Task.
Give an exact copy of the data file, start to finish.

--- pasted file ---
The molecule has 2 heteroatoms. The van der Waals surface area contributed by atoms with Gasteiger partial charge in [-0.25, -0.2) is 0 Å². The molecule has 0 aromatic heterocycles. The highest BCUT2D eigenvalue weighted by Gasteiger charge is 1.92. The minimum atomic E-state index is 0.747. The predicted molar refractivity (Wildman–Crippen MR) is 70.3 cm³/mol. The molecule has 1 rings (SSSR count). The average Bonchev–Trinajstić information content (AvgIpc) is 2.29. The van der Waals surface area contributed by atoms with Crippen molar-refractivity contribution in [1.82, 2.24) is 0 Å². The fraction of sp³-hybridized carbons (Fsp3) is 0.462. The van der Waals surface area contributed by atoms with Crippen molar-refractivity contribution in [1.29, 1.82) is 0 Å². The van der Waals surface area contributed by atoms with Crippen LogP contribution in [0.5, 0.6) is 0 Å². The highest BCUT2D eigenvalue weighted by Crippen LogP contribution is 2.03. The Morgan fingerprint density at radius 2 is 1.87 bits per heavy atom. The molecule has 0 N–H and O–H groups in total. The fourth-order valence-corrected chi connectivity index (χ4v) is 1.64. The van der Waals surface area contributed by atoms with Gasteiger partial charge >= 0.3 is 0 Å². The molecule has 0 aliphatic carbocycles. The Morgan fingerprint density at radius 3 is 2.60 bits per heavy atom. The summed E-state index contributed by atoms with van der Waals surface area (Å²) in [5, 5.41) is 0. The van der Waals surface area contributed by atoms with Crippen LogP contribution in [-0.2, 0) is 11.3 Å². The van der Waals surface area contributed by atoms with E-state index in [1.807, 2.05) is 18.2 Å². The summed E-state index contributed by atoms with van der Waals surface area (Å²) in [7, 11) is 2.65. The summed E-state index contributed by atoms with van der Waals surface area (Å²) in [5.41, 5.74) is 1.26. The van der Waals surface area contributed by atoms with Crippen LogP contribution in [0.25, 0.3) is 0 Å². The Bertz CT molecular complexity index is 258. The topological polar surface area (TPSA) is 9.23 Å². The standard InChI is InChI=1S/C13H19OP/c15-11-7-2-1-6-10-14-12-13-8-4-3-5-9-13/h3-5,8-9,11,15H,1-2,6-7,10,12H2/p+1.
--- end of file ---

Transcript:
The molecule has 2 heteroatoms. The van der Waals surface area contributed by atoms with Gasteiger partial charge in [-0.25, -0.2) is 0 Å². The molecule has 0 aromatic heterocycles. The highest BCUT2D eigenvalue weighted by Gasteiger charge is 1.92. The minimum atomic E-state index is 0.747. The predicted molar refractivity (Wildman–Crippen MR) is 70.3 cm³/mol. The molecule has 1 rings (SSSR count). The average Bonchev–Trinajstić information content (AvgIpc) is 2.29. The van der Waals surface area contributed by atoms with Crippen molar-refractivity contribution in [1.82, 2.24) is 0 Å². The fraction of sp³-hybridized carbons (Fsp3) is 0.462. The van der Waals surface area contributed by atoms with Crippen molar-refractivity contribution in [1.29, 1.82) is 0 Å². The van der Waals surface area contributed by atoms with Crippen LogP contribution in [0.5, 0.6) is 0 Å². The highest BCUT2D eigenvalue weighted by Crippen LogP contribution is 2.03. The Morgan fingerprint density at radius 2 is 1.87 bits per heavy atom. The molecule has 0 N–H and O–H groups in total. The fourth-order valence-corrected chi connectivity index (χ4v) is 1.64. The van der Waals surface area contributed by atoms with Gasteiger partial charge >= 0.3 is 0 Å². The molecule has 0 aliphatic carbocycles. The Morgan fingerprint density at radius 3 is 2.60 bits per heavy atom. The summed E-state index contributed by atoms with van der Waals surface area (Å²) in [5, 5.41) is 0. The van der Waals surface area contributed by atoms with Crippen LogP contribution in [-0.2, 0) is 11.3 Å². The van der Waals surface area contributed by atoms with E-state index in [1.807, 2.05) is 18.2 Å². The summed E-state index contributed by atoms with van der Waals surface area (Å²) in [7, 11) is 2.65. The summed E-state index contributed by atoms with van der Waals surface area (Å²) in [5.41, 5.74) is 1.26. The van der Waals surface area contributed by atoms with Crippen LogP contribution in [0.25, 0.3) is 0 Å². The Bertz CT molecular complexity index is 258. The topological polar surface area (TPSA) is 9.23 Å². The standard InChI is InChI=1S/C13H19OP/c15-11-7-2-1-6-10-14-12-13-8-4-3-5-9-13/h3-5,8-9,11,15H,1-2,6-7,10,12H2/p+1.